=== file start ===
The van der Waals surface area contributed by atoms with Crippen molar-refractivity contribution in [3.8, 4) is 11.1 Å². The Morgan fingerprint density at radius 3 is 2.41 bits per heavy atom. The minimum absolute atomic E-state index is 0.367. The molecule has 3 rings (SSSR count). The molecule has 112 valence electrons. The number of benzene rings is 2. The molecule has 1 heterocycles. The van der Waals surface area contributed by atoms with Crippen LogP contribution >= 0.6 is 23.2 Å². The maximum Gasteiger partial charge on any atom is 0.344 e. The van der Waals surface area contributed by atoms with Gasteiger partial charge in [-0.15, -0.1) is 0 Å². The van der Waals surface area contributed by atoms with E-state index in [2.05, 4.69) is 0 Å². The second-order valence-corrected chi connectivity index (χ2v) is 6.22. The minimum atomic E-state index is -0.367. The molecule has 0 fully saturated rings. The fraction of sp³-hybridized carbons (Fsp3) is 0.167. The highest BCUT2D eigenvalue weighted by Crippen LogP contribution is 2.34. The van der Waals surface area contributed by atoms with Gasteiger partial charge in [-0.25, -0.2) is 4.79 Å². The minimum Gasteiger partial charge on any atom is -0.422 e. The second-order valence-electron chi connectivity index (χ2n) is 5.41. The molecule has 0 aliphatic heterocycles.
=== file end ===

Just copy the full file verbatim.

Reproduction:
The van der Waals surface area contributed by atoms with Crippen molar-refractivity contribution in [3.8, 4) is 11.1 Å². The Morgan fingerprint density at radius 3 is 2.41 bits per heavy atom. The minimum absolute atomic E-state index is 0.367. The molecule has 3 rings (SSSR count). The molecule has 112 valence electrons. The number of benzene rings is 2. The molecule has 1 heterocycles. The van der Waals surface area contributed by atoms with Crippen LogP contribution >= 0.6 is 23.2 Å². The maximum Gasteiger partial charge on any atom is 0.344 e. The van der Waals surface area contributed by atoms with Gasteiger partial charge in [-0.15, -0.1) is 0 Å². The van der Waals surface area contributed by atoms with E-state index in [2.05, 4.69) is 0 Å². The second-order valence-corrected chi connectivity index (χ2v) is 6.22. The minimum atomic E-state index is -0.367. The molecule has 0 fully saturated rings. The fraction of sp³-hybridized carbons (Fsp3) is 0.167. The highest BCUT2D eigenvalue weighted by Crippen LogP contribution is 2.34. The van der Waals surface area contributed by atoms with Gasteiger partial charge in [-0.25, -0.2) is 4.79 Å². The minimum Gasteiger partial charge on any atom is -0.422 e. The second-order valence-electron chi connectivity index (χ2n) is 5.41. The molecule has 0 aliphatic heterocycles.